Tag

Terry McCrann

14
Apr
2019

Coalition Election Campaign Starts Poorly

The campaign for the election on 18 May started officially on11 April although statements of policy had been made prior to that, as had media assessments. Two prominent conservative commentators had in fact already indicated their view that Labor will win. Terry McCrann wrote on 11 Apr “One thing is absolutely crystal clear about the election. If Labor wins — as to me, seems certain — it will hit the ground running, straight after the election, in June”. He added that “it has a program to dramatically increase taxes on negative gearing, franking credits, capital gains and trusts; it will not cut the company tax on big companies from 30 per cent, which is now very uncompetitive, with the US down to 21 per cent, and will revisit the cut on medium-sized companies; it will also further squeeze especially small and medium-sized businesses with the so-called “living wage”; and then there’s the whole issue of power prices, which will just continue to increase and increase at an accelerating rate under Labor’s so-called climate change policy”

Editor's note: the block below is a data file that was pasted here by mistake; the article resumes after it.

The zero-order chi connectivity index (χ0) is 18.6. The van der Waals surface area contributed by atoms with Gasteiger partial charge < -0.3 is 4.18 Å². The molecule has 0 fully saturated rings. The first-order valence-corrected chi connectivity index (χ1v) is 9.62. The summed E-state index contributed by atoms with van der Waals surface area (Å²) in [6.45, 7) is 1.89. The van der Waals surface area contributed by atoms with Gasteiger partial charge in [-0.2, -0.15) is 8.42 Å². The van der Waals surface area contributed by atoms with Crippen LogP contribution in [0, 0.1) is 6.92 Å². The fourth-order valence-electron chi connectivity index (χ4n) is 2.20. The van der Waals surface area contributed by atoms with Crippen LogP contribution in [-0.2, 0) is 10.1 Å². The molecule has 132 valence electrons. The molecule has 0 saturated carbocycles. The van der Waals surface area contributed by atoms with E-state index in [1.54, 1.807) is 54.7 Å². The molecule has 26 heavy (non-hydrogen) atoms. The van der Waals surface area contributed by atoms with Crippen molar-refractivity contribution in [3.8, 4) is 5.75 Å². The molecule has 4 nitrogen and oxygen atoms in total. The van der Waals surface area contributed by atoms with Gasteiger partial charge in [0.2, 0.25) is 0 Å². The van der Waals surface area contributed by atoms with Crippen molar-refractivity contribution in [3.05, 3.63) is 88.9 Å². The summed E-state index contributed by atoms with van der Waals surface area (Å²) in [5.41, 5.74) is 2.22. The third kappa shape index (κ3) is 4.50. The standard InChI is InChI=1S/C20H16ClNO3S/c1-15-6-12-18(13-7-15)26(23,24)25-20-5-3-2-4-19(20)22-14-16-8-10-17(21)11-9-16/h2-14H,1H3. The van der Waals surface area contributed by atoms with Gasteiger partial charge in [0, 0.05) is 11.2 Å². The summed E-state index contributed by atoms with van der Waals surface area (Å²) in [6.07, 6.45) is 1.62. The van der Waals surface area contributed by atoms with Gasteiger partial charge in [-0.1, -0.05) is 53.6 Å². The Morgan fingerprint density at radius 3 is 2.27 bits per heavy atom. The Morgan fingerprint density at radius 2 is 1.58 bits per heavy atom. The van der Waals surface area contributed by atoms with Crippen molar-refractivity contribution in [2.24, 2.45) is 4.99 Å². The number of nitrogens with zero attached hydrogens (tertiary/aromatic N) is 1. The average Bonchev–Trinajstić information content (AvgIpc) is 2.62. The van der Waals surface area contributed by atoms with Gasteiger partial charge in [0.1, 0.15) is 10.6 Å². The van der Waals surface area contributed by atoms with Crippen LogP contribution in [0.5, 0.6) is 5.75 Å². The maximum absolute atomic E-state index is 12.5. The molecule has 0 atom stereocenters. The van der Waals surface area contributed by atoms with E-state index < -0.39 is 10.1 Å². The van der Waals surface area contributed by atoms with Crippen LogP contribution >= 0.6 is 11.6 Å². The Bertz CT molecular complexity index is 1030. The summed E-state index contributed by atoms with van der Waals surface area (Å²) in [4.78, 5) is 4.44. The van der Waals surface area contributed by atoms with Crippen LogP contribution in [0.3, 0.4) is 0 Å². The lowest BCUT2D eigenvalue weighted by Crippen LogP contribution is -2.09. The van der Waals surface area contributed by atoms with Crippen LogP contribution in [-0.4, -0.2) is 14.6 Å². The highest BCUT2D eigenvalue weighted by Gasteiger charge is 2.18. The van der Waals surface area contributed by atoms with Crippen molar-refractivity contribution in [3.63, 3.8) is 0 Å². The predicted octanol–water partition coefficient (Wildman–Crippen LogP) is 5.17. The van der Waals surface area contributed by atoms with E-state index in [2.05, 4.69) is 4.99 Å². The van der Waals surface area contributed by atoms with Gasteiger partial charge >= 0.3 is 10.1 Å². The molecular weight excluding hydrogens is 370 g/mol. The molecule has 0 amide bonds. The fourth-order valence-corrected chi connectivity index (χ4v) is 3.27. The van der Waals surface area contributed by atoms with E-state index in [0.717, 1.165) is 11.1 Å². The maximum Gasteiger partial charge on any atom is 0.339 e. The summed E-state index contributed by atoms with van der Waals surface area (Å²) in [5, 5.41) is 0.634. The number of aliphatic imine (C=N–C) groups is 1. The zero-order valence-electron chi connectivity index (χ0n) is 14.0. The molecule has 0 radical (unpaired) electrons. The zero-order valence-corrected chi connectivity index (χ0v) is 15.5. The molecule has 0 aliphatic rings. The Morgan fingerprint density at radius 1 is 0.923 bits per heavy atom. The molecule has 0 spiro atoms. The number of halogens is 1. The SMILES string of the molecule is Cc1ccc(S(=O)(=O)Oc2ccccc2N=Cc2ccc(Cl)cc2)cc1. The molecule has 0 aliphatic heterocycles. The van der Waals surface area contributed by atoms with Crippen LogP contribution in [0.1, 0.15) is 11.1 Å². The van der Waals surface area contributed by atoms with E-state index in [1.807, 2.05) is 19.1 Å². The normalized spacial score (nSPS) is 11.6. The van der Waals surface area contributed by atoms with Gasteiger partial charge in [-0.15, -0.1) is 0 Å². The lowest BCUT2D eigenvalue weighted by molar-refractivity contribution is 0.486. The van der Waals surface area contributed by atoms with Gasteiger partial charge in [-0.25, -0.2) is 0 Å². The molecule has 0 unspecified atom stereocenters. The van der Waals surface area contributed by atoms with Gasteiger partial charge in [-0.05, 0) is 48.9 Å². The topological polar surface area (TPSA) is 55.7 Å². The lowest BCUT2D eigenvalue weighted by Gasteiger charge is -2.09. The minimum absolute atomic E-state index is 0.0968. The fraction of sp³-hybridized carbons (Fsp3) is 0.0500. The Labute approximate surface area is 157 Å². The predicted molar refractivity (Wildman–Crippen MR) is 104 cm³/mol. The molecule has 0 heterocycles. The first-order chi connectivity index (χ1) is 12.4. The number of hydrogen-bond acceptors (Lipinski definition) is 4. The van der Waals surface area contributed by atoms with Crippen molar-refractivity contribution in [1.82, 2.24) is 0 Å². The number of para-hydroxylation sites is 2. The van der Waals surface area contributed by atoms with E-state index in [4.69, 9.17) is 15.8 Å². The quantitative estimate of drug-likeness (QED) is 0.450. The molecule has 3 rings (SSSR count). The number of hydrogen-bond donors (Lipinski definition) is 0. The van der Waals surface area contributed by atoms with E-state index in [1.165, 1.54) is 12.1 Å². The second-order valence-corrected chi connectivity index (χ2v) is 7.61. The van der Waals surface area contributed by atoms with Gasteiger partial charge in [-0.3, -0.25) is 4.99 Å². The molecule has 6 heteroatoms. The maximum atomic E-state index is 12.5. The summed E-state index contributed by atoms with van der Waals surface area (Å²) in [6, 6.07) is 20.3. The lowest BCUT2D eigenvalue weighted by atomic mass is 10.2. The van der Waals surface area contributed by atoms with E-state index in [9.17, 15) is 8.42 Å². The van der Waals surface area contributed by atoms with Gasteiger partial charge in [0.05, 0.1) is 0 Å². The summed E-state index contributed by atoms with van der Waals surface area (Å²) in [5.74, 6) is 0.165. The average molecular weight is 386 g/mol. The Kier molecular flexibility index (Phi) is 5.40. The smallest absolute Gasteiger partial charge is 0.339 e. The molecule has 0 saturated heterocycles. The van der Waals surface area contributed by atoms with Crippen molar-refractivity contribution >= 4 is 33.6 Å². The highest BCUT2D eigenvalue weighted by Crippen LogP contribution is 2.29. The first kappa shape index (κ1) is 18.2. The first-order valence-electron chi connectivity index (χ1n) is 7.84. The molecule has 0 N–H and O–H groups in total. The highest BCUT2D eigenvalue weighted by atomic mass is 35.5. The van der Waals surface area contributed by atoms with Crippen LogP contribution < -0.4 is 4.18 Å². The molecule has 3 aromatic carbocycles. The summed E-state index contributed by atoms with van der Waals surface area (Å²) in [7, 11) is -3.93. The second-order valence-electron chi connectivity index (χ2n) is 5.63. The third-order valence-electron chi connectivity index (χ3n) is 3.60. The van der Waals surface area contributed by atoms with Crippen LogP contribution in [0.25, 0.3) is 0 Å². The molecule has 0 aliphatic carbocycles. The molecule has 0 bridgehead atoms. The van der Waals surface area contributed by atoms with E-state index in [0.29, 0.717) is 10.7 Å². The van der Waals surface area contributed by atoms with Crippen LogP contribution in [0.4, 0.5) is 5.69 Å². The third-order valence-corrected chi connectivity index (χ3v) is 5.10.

8
Apr
2019

Polling Shifts for Parties

Two new polls tell different stories, one favouring the Coalition but the other not. First, Newspoll shows the Coalition’s TPP as up by two percentage points with Labor’s down the same two points compared with the March 7-10 poll. Hence the Coalition is up from 46 to 48 while Labor’s is down from 54 to 52 now. Also, while the primary votes ( before taking account of preferences from other parties) for the Coalition have improved (from 36 to 38), Labor’s have fallen (from 39 to 37). These send out a hopeful signal to the Coalition.
12
Mar
2019

Coalition Must Take Now Risks with Policies & leaders

In yesterday’s Commentary I argued that, given the latest Newspoll (and for policy reasons too), the Coalition should “change courses” asap. I also sent a letter to OZ (unpublished) advocating the cancellation of Turnbull’s membership of the Liberal Party. My advocacies are based on my perspective that, although risky, the Coalition needs to take risks now if it is to have any chance of winning the election and that an improved set of policies would in any event provide a better starting point in Opposition to a Labor government.